We also reject appellant's contention that the trial court abused its discretion in denying a motion for a new trial based on newly discovered evidence and in precluding a hearing on such motion.

The prerequisites for granting a new trial because of newly discovered evidence are: (1) the evidence must have been discovered since the trial; (2) the party seeking the new trial must show diligence in the attempt to procure the newly discovered evidence; (3) the evidence relied on must not be cumulative or impeaching; (4) it must be material to the issues involved; and (5) it must be of such a nature that in a new trial it would probably produce an acquittal. Heard v. United States, D.C.App., 245 A.2d 125 (1968). The trial court has broad discretion as to whether a new trial should be granted because of newly discovered evidence, and its action will not be disturbed on appeal unless an abuse of that discretion appears. McDonnel v. United States, 81 U.S.App. D.C. 123, 155 F.2d 297 (1946).

The various tactical decisions and omissions cited by appellant cannot properly be characterized as "newly discovered evidence". Also, in light of the strength of the government's evidence, it is not probable that they would lead to an acquittal at a new trial.

Finally, appellant Woody contends that his convictions of robbery, assault with a dangerous weapon and possession *595 of a prohibited weapon merge into the armed robbery conviction and the sentences for those three offenses must therefore be vacated. The government concedes that the robbery and assault with a dangerous weapon convictions should be vacated, Bell v. United States, D.C.App., 332 A.2d 351 (1975), but argues that the possession of a prohibited weapon offense should stand. We agree. Where the same act or transaction constitutes a violation of two distinct statutory provisions, the test to be applied to determine whether there are two offenses or only one is whether each provision requires proof of a fact which the other does not. Blockburger v. United States, 284 U.S. 299, 52 S. Ct. 180, 76 L. Ed. 306 (1932). A conviction under D.C.Code 1973, § 22-3214(b) for possession of a prohibited weapon requires proof of the specific intent to use the weapon unlawfully against another, an element not present in armed robbery, robbery, or assault with a dangerous weapon.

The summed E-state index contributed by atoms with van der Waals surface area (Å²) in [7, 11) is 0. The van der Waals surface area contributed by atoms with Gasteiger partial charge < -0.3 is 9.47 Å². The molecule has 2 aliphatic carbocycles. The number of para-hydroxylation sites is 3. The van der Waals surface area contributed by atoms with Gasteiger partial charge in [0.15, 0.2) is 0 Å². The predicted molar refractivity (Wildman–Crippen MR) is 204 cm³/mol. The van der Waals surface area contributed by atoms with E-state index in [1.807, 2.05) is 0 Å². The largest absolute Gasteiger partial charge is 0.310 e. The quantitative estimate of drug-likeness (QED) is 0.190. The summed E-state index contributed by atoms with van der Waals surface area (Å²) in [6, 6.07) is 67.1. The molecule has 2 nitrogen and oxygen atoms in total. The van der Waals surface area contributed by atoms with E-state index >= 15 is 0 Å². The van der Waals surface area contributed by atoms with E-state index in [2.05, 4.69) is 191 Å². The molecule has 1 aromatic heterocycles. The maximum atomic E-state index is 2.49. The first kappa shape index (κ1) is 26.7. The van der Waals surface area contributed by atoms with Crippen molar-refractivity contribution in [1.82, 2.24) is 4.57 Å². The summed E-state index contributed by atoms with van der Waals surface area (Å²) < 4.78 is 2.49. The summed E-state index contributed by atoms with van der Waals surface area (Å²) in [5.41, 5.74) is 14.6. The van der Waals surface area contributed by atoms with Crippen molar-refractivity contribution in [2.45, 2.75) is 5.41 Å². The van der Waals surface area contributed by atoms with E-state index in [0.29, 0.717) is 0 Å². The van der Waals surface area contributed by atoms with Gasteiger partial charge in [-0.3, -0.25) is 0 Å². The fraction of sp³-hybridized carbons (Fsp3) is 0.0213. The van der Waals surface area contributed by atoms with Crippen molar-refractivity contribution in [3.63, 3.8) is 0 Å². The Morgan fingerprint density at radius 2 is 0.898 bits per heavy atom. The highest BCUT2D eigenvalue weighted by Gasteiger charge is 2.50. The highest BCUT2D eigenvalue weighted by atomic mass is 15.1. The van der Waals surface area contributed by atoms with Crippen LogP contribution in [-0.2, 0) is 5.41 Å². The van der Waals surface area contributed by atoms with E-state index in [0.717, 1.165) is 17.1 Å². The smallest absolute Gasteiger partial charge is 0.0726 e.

Accordingly, the convictions of robbery and assault with a dangerous weapon are vacated. In all other respects the judgment of the trial court is affirmed.

So ordered.


[1] Specifically, appellant alleges that counsel failed to (1) secure a record of his bank account which might have been used to explain his possession of funds equal to that stolen in the robbery; (2) attempt to locate an unknown witness who appellant claimed was present in the liquor store at the same time of the robbery; (3) file pretrial motions; (4) object to any of the testimony or to misstatements of the evidence in the government's closing argument; (5) request or object to jury instructions; and (6) adequately consult with him prior to trial.